Setting out this framework for thinking about issues, she then applies the framework to the Internet, contrasting its original architecture, where anyone could innovate with few initial expenses, and without seeking permission from any government or central office, with a now-possible architecture that would require greater investment and force innovators to negotiate with the network-infrastructure-owners to bring innovative ideas to market.

She ends with a discussion of policy, identifying the features of the Internet’s architecture that we must preserve to ensure robust innovation, and discussing the proper role of government policy in preserving architectural features necessary for innovation.

My Favorite Part

This is one of those rare books where every chapter is full of novel and important ideas. But I’ll tell you about my very favorite part. In the eighth chapter, beginning with “The Value of Many Innovators,” van Schewick presents the stories of how several major technologies were born: Google, Flickr, EBay, 37Signals, Twitter, and even the World Wide Web, email, and web-based email. I had always suspected that the “accidental” beginnings and unexpected successes of these technologies were a series flukes, one fluke after another. Rather, van Schewick explains, it’s a pattern. Her models actually predict the pattern accurately–unlike other academic models like the efficient market hypothesis and theories on valuing derivatives. These entrepreneurial stories (or case studies, to academics) are eye-opening; they’re also counter-intuitive unless you consider the management science and evolutionary economics van Schewick applies to analyze them. So if you wondered what the invention of Flickr, Google, Twitter, and the World Wide Web had in common, van Schewick answers the question.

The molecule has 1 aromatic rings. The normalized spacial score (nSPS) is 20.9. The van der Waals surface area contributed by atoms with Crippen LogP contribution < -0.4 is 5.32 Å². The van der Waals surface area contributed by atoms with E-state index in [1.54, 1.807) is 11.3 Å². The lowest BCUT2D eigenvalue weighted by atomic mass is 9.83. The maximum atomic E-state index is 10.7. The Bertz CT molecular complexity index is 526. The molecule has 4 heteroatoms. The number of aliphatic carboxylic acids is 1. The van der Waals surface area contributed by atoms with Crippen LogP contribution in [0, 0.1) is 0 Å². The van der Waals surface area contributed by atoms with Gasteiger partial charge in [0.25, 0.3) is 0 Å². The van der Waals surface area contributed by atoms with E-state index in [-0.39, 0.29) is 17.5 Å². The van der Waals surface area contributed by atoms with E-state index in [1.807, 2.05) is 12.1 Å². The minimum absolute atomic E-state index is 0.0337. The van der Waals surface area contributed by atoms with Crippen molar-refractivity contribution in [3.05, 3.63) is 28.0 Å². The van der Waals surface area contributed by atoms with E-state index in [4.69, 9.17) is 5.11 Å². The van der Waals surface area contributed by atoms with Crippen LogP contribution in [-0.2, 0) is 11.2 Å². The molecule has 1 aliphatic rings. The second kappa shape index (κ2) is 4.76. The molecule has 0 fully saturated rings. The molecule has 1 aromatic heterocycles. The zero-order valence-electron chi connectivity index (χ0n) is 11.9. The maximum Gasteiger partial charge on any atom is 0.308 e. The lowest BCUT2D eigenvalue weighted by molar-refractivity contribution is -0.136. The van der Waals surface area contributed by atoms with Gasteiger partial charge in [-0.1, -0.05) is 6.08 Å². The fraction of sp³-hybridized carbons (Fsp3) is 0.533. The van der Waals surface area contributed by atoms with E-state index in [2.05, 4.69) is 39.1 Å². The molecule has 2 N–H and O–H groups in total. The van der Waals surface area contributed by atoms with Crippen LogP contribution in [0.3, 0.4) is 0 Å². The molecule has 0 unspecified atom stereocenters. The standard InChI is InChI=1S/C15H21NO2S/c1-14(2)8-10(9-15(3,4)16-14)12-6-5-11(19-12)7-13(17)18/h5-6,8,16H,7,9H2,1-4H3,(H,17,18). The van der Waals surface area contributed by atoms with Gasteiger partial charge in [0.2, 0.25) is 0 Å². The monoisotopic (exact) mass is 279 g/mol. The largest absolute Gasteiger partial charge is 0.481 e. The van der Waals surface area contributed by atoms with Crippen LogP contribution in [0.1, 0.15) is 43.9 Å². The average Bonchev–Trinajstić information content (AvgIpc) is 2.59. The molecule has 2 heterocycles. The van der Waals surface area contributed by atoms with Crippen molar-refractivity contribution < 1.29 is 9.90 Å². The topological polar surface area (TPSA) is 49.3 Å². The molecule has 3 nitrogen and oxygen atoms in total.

And … the Book’s Intimidation Factor

Most of you are not techies. Like me, you may have studied the humanities or law. I consider you my people.

I know some of you, among my people, will be wrongly intimidated by a book titled simply “Internet Architecture and Innovation.” (Although this is a far catchier title than my favorite article’s title: “Coercion and Distribution in a Supposedly Non-Coercive State.”)

But don’t be so intimidated by the title that you miss out on van Schewick’s important ideas.

For the terminally intimidated, I recommend beginning with van Schewick’s short, concrete, straight-forward testimony to governments (see here and here and here) and an amicus brief.

For others, I will list the things-that-I-know-scare-you-but-should-not.